Apple M1 and the future

This past week, Apple announced their first ARM M1 based computers, also called “Apple silicon”. As expected, they’re pretty good. Not so expected is just how much better they are than the previous Intel-based machines. It’s an understatement to say that the Intel machines were blown away (somewhat to my chagrin).

How will this play out in the future? That depends on what everyone else is doing. And I feel they’re not doing much at all. Apple is also not going to share these processors with their competitors, so that leaves them in the dust for now.

What is Intel going to do? Develop their own ARM based line of processors? I think yes, but they’re 5-10 years behind. They’ve known about Apple’s desire and push to create ARM desktop and laptop processors since, well, a decade. About as long as we’ve all known about it. And still, they have nothing to show for it.

Even if Intel had an ARM processor in development in secret for a while, they haven’t had a useful ARM processor in the market yet, so they can’t have gained experience with actual products being actually delivered to significant numbers of users. Apple has, though. All the processors they’ve delivered with iPhones and iPads since a decade are direct ancestors of the computer processor they revealed this week.

The exceptions could be Qualcomm, Samsung, and some Chinese manufacturers who have been producing ARM processors for mobile applications and embedded computing for a while, so one of those could conceivable be in a position to develop desktop computer processors on ARM within the foreseeable future. But the “regular” crowd, i.e. Intel, HP, Lenovo, Asus, and so on, don’t have any ARM processor development in-house. They really need another “Intel” that is prepared to deliver desktop and laptop class chips. But there isn’t any. I don’t think AMD is doing anything like this either.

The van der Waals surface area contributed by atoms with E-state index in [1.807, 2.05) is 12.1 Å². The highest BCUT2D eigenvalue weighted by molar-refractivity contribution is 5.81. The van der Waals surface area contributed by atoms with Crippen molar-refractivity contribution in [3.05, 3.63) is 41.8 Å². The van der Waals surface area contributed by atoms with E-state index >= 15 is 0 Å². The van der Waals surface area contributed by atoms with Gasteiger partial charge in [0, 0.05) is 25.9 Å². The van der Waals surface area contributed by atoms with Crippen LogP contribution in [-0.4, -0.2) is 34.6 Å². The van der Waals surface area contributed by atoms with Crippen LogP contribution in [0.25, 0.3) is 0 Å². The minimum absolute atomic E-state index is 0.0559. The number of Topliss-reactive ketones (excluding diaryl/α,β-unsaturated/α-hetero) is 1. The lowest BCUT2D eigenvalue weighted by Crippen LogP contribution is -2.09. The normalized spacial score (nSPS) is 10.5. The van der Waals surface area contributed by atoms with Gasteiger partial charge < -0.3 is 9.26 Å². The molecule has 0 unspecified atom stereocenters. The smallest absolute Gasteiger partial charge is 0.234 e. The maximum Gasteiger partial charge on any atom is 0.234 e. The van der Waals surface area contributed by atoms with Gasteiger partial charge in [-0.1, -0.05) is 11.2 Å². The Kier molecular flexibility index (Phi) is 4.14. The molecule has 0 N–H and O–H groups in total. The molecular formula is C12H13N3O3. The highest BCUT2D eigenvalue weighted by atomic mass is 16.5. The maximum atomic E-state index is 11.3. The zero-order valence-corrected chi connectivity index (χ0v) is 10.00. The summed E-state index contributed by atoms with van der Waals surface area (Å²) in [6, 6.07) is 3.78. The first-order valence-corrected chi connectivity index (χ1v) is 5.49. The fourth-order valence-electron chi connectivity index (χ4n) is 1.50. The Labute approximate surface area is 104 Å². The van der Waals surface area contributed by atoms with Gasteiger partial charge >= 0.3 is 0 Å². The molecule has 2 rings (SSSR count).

Who else is there? Maybe NVidia. Their attempts to acquire ARM Holdings could have something to do with this. Personally, I think they’re trying to position themselves as the ARM processor vendor for all “the others”, i.e. everyone except Apple. But it will still take years before they have a product and before any computer maker has it designed into a deliverable product.

Now, Microsoft… Since Windows doesn’t run on the Apple silicon (yet), no MS products run on the Apple silicon, except Office for the Mac. One can argue that Office is all MS needs to run on the Mac, but I don’t think that’s enough. If Apple computers will dominate the market in performance, and everything indicates they will, then Windows will absolutely need to run natively on Apple silicon. Too many professional tools are entirely Windows-based. MS does have an ARM version of Windows already, but they haven’t said anything about supporting Apple’s new computers.

Since it seems Apple will dominate the high performance desktop and laptop scene for years to come, many performance-dependent professional users will get Apple computers, if they hadn’t already. The first games ported to Apple silicon will also completely out-class any games running on Windows/Intel machines, so Apple computers may actually become real gaming machines, too.

This will put all other computer vendors at a significant disadvantage until another vendor can provide them with similarly performing ARM processors. But how long will that take? One year? I doubt it. Five years? I think that’s more likely. Never?1 Maybe, since the competition may well remain one or more years behind from now on, even if they get ARM processors from someone else.

  1. “Never” meaning a significant number of years.

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